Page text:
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Infrastructure in the News: A Major Bill Goes to Conference

November 6th, 2015 | By: Olivia Wolfertz

With the Surface Transportation Reauthorization & Reform Act of 2015 moving to conference committee and elections on Tuesday, news headlines have been buzzing with wishes and concerns for our nation’s infrastructure. The House has officially approved the Surface Transportation Reauthorization & Reform Act, a six-year bipartisan bill that will provide flat-level funding. The bill must now be reconciled with the Senate’s DRIVE Act in a conference committee working toward a deadline of Nov. 20—when the current short-term extension expires. This decision has sparked many concerns that the bill only continues with the status quo rather than increasing investment to improve our infrastructure. While there are many economic reasons for investing in infrastructure, the safety reasons are equally critical. The New York Times noted that much of our infrastructure—from dams to roads—is operating beyond its intended design life and that modernization will allow for newer design standards, while also enhancing safety. Infrastructure safety concerns are not limited to roads, but expand to bridges, dams and railroads. The House of Representatives has adopted an amendment directing the U.S. DOT to develop a full strategy to address “structurally deficient” and “functionally obsolete” bridges within the next year. A multi-year surface transportation bill is an important step in addressing our nation’s infrastructure needs. With that being said, flat funding won’t be enough to adequately modernize our infrastructure.

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Infrastructure Needs Crescendo

May 15th, 2015 | By: Olivia Wolfertz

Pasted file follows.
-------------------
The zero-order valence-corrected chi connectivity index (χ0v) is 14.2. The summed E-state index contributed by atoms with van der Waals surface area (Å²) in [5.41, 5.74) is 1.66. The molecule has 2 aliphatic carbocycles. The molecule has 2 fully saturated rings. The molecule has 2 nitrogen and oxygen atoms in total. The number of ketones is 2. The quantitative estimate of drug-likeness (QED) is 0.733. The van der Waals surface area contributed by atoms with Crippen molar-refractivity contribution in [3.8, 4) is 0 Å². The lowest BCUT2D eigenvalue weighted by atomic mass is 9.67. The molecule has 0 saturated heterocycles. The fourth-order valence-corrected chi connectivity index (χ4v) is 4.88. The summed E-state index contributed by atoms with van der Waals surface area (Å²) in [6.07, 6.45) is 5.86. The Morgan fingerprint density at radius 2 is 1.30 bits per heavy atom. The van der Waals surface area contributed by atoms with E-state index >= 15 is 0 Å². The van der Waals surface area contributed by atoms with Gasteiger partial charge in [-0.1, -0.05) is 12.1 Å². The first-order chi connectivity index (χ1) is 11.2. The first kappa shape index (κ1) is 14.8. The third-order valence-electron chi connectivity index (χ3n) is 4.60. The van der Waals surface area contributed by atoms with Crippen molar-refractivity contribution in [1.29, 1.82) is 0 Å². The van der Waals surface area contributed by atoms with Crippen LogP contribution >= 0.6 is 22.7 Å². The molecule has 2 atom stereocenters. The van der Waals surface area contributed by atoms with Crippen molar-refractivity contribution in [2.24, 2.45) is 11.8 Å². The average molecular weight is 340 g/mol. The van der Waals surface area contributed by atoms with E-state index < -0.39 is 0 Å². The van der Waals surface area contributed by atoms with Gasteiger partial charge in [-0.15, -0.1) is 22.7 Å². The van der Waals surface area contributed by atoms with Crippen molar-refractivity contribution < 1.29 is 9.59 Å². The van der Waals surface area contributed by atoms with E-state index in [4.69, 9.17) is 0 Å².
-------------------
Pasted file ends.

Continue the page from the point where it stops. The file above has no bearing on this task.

With major delays on the DC metro during rush hour, two train derailments, and Arizona’s state report card release, 15 days until the Highway Trust Fund expires, Infrastructure Week highlighted the importance of investing in infrastructure through and a week of planned infrastructure awareness events and the unforeseen infrastructure problems. echo the pleas for a sustainable funding solution. After an Amtrak train derailed on along the Northeast Corridor Tuesday night killing eight and injuring over 200 people, our nation’s rail infrastructure was thrust into the spotlight. Despite the exact causes for the derailment, which are still unknown, the incident prompted a national conversation about the need to increase investment into our infrastructure. Outlets including International Business Times ,CNBC and Slate discussed the derailment in the context of our aging infrastructure needs, quoting ASCE’s Infrastructure Report Card recommendation to “improve passenger rail in dense urban corridor markets and as an alternative to air and automobile travel for intercity markets.” Even if poor rail conditions didn’t cause the derailment, ASCE agrees that a better-funded and maintained system could have prevented it. According to the Philadelphia Business Journal, Amtrak is expected to “quadruple its total ridership by 2040,” yet the U.S. House of Representatives Appropriations Committee cut Amtrak funding by $252 million this week. While derailments like Tuesday’s have numerous causation factors, infrastructure increased investment is necessary to modernize the system regardless. In addition to Amtrak, 11 to 13 cars from a freight train derailed on Thursday in Pittsburgh, Pa., causing traffic backups. Though this incident did not cause any injuries, the damage expenses reflect the need for better investment upfront. The Washington Post explores the cost of delaying infrastructure repairs and contrasts it with the opportunity investing in infrastructure creates. point to the need for a long-term, sustainable funding solution as Improving the current planning and funding process would not only necessary for maintenance but a way to enhance our nation’s competitiveness, sustainable footprint and create up to an estimated 2 million jobs, the author argues. The Arizona Report Card advocates for keeping infrastructure in a state of good repair because of how important it is to our daily lives. Further, the report underscores the need to invest in smart projects that will support Arizona’s expected population growth and make the state even more economically competitive. Due to infrastructure needs becoming more visibly apparent, states like Arizona have released a state infrastructure report card to carefully evaluate their nation’ infrastructure needs. For Arizona, the infrastructure report card helps them determine which infrastructure sectors need the most investment. From DC’s Metro delays on Monday morning, to state DOTs warning what is at stake if Congress does not fix the Highway Trust Fund , this week shows it’s time for Congress to come together in a bipartisan fashion and Given the Highway Trust Fund’s impending insolvency, it is more critical than ever that Congress work together to pass legislation to that provides a sustainable, long-term funding solution to #FixTheTrustFund.